Hat tip to Rob and the Lean Service Blog for pointing out these online pictures of auto industry “overproduction.” Storage lots are filling up in England, as automakers keep factories running, cranking out cars that don't have customers. Click the photo to view it in all of its auto density.
The photo is captioned as “Imported cars stored at Sheerness open storage area awaiting delivery to dealers.” Is this happening in the U.S., as well? Yes, later photos in that set show lots in New Jersey and a lot full of Ford trucks.
If an automaker recognizes revenue when they ship to a dealer, they have an incentive to overproduce, even if there's not an end customer for the vehicle? Chrysler has been in the news for pushing dealers to take more inventory. This doesn't solve the root of the problem of “low sales.”
Eventually, lower sales has to translate into lower production. Anything else is just a shell game to keep plants running and boost revenue figures. Just building cars to stack them up in parking lots isn't sustainable. It's not “Lean” by any means, where the goal is to build exactly to customer demand, with the lowest possible inventory. Chrysler's actions don't exactly represent the type of long-term thinking you'd want to see in a Lean system.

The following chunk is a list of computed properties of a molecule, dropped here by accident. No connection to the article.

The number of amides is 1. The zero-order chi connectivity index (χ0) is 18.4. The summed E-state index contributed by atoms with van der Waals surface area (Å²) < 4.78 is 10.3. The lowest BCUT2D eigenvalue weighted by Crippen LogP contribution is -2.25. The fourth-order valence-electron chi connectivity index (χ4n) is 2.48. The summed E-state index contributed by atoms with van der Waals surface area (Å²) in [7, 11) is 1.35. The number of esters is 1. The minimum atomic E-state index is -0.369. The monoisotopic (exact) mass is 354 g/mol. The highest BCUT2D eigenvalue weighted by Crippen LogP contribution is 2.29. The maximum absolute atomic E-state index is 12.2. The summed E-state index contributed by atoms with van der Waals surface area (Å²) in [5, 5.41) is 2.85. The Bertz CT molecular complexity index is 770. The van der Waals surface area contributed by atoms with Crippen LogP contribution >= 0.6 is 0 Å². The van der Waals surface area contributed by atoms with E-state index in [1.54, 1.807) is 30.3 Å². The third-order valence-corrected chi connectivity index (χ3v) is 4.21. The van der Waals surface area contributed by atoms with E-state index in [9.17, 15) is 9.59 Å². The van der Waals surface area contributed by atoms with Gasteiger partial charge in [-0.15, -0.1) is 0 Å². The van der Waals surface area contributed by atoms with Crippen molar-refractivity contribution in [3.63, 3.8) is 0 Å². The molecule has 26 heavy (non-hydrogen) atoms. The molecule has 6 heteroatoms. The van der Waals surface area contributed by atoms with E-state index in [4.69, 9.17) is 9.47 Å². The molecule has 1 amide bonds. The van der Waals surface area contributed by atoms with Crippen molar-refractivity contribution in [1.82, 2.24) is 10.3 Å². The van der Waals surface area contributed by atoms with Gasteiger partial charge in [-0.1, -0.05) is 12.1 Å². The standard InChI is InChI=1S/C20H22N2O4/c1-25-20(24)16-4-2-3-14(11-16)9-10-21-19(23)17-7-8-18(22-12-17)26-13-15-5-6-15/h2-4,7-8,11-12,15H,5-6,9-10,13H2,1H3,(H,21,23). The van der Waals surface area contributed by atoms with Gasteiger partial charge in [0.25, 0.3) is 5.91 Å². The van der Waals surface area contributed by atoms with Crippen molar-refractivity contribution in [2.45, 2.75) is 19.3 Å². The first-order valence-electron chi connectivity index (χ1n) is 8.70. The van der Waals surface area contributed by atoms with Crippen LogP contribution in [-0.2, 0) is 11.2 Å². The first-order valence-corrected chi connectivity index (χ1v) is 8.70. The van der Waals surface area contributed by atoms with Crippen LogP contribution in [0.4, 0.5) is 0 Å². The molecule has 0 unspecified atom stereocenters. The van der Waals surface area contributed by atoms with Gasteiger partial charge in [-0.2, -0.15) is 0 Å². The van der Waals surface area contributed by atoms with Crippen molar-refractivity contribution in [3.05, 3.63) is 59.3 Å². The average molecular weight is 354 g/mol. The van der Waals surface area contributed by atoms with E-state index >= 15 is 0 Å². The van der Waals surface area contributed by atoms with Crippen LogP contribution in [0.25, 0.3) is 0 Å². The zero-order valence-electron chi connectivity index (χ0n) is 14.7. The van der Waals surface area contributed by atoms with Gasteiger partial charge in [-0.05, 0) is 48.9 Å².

Oh, here's a picture of a Toyota import lot in California:
With sales down 35 to 50%, what choice do you have but to slash production? Unless you want to just play accounting games, building the “asset” of inventory…
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